Depression Test: MDDScore Blood Test Helps Diagnose Depression

Depression Test

Up until now a definitive depression test has not been possible.   Doctors have had to rely on a patient’s signs and symptoms, as well as his family and medical history, in order to identify whether he fits into a set of diagnostic criteria which are used to diagnose depression.  This set of criteria, which is outlined in a handbook called the Diagnostic and Statistical Manual of Mental Disorders (DSM-5), is not nearly as precise as many patients would like, however.  Many believe that if there were some sort of laboratory test to detect depression, it would give what is often perceived as being “all in the head” a greater legitimacy as a biologically-based illness.  It might also make it easier to diagnose and treat what is a very common, but often underdiagnosed, condition.

A company called Ridge Diagnostics believes they may have come up with just such a test.

Their test, called MDDScore, is a blood test which is designed to measure nine different biomarkers which have been associated with depression.  Biomarkers are measurable parameters which can be used to detect states of health and disease within the body.  According to Lonna Williams, the CEO of Ridge Diagnostics, the biomarkers in MDDScore are a group of hormones, proteins and enzymes which have been shown to predictably change in people who are suffering from depression.  Their depression test is designed to measure changes in these biomarkers.  After the test is analyzed, the patient then receives a detailed list and overall score, ranging from one to nine.

Williams notes that a score of five or more indicates a strong likelihood (90 percent) that a person has major depressive disorder.  A score of one to four indicates a strong likelihood (95 percent) that a person is not suffering from the illness.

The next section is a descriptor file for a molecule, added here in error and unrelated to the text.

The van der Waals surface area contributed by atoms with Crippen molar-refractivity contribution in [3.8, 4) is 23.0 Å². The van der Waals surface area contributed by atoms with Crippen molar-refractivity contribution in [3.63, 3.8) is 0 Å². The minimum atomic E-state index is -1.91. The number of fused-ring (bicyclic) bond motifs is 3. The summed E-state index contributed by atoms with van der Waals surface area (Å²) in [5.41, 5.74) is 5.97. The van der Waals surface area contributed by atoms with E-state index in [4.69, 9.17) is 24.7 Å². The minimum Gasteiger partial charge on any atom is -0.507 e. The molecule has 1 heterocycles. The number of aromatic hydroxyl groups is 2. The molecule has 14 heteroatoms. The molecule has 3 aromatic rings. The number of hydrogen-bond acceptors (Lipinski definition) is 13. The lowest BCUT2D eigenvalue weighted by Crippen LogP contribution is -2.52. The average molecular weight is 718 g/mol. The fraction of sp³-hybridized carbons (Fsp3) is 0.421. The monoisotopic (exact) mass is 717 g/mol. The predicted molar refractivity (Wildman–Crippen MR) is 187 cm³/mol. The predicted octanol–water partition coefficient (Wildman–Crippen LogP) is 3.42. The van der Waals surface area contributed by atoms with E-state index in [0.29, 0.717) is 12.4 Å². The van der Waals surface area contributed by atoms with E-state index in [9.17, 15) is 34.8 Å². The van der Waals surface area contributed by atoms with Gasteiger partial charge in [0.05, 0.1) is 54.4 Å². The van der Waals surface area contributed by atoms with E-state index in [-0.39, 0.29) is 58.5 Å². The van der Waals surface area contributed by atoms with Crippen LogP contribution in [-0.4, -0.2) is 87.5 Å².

These scores were determined by making comparisons with the structured, rigorously-tested interview tools which are currently used in detecting depression in clinical settings.

To determine how effective the test is in diagnosing depression, a small study was conducted at three hospitals.  The study found that the test was quite effective at distinguishing between those with and without depression.

The study authors did, however, conclude that more research is needed to test the performance of the test in various groups and settings.

Ridge Diagnostics notes that their depression test won’t be able to replace the clinical judgement of a physician, but it can augment all the other tools that doctors have at their disposal in confirming a diagnosis.

A San Diego psychiatrist named Michael Lardon, who has been using the test for his patients, says he finds it very useful to be able to provide his patients with an objective confirmation of their depression.  It helps them buy into treatment, he says, which helps in their recovery.

The proprietary new depression test currently costs about $800 and is covered by most insurance plans.  It can be ordered by any physician, but the blood sample must be drawn by one of Ridge Diagnostics’ approved locations and shipped off to the company’s lab in North Carolina.

By Nancy Schimelpfening


Ridge Diagnostics


Bayer HealthCare

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